An individual development plan IDP is a tool to assist employees in achieving their personal and professional development goals. IDPs help employees and supervisors set expectations for specific learning objectives and competencies.
Imagine if you could form your dream supergroup, with the musicians you most admire. An impressive set of musical geniuses, for sure, but how would they sound together?
Chances are, they'd be a terrible "fit," and the result would be a discordant disaster! The same idea holds true in business.
When the drivers of your performance don't work well together, success suffers. In this article, we'll look at how you can use The Congruence Model to analyze how well the key components of your team or organization interact.
What Is the Congruence Model? The Congruence Model was developed in the early s by organizational theorists David A. Nadler and Michael L. It's a powerful tool for identifying the root causes of performance issues. It can also be used as a starting point for identifying how you might fix them.
It's based on the principle that a team or organization can only succeed when the work, the people who do it, the organizational structure, and the culture all "fit" together — or, in other words, when they are "congruent" see figure 1, below.
Where there is incongruence, or a poor fit, between these four critical elements, problems will arise. Tushman For example, you may have brilliant people working for you, but if your organization's culture is not a good fit for the way they work, their brilliance won't shine through.
Likewise, you can have the latest technology and processes, but decision making will be slow and problematic if the organizational culture is bureaucratic. The Congruence Model offers a systematic way to avoid these conflicts.
The Congruence Model is also a useful tool for thinking through how changes you make within a team or organization will impact upon other areas. How to Use the Congruence Model To apply the Congruence Model, look at each component and then analyze how they relate to one another.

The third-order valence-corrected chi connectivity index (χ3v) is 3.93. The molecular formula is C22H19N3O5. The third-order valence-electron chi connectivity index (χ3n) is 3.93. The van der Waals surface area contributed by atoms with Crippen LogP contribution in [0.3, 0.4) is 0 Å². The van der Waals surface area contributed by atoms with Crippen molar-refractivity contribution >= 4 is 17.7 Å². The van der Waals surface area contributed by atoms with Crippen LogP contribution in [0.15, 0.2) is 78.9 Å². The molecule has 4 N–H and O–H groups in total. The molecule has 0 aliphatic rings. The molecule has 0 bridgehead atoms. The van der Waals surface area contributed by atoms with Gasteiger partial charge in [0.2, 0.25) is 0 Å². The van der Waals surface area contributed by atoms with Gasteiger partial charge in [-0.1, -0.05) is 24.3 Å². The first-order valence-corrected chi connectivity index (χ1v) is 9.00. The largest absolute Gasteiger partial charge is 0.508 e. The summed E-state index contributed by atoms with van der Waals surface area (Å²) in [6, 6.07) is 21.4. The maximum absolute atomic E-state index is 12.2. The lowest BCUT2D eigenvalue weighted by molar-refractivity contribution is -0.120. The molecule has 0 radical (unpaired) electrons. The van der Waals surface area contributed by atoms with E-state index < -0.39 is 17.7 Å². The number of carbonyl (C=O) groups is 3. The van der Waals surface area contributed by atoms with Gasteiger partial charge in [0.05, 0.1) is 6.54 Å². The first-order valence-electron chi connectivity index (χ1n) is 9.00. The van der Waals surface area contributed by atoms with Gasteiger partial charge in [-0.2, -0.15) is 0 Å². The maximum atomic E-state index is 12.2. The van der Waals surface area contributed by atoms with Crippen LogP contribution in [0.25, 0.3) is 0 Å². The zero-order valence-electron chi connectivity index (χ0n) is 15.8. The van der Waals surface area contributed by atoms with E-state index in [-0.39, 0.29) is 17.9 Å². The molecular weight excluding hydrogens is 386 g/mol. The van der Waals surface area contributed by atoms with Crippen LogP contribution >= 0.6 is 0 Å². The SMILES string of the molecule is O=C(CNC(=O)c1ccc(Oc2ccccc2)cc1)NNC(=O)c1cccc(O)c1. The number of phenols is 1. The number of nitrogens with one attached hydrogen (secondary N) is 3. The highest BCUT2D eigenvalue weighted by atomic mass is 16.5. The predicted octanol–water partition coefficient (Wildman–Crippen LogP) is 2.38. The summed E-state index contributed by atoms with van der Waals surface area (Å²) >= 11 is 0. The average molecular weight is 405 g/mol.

Analyze Each Element Work: Consider what skills or knowledge individual tasks require, whether they are mechanical or creative, and how the work flows. Identify approaches that work best — for example, quick, thorough, empathic, analytical, precise, or enthusiastic — and what the stresses and rewards of the work are.
Identify the skills, knowledge, experience, and education that they possess. Then, explore how they like to be compensated, rewarded and recognized for their work.
Also, consider how committed they are to the organzation, and what career progression expectations they have. Are there distinct business units or divisions for example, regional, functional, or product- or market-specific?
Are there different levels or ranks, or does it have a flat structure? And how distinct or rigid are the reporting lines? Also, consider how standardized work is within your organization, and look at the rules, policies, procedures, measures, incentive schemes, and rewards that govern it.
You can explore your organization's culture by considering the leadership style and the beliefs and values of the individuals who work there. Think about the "unwritten rules" that define how work really gets done. These stem from people's attitudes, beliefs, values, behavior, and so on, and from the processes and structures that you've already examined.
Look at how information flows around the organization, and whether there are any political networks Step Two: Analyze the Relationships Between the Elements Now organize the four elements into the following six pairs, and analyze how they interrelate. Does the work meet individuals' needs? Is that structure sufficient to meet the demands of the work being done?
Does it meet people's needs? Are people's perceptions of the formal structure clear or distorted? Does the culture make use of people's own resources?
As you work through these pairs, identify areas of congruence and incongruence, and consider how your organization's performance measures against its goals. Build and Sustain Congruence Now, consider what steps you could take to reconfigure each element, and resolve the incompatibilities that you've identified.
As you identify solutions and move forward with them, don't forget to look at how you could strengthen the things that are already well coordinated.
It's as important to reinforce and sustain what is already congruent as it is to fix what's incongruent. According to the Congruence Model, the best strategies for fixing incongruence will be those that reflect the unique character of your team or organization, and the environment that you operate in.HRCI recertification credit online e-Learning Package+SHRM PDCs includes 60+ pre-approved Business (Strategic), HR (General), Global (international), and California credits for PHR, SPHR, GPHR, PHRi, SPHRi, SHRM-CP, SHRM-SCP.
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Use the Congruence Model to boost performance and analyze organizational problems by finding the best balance between work, people, structure, and culture.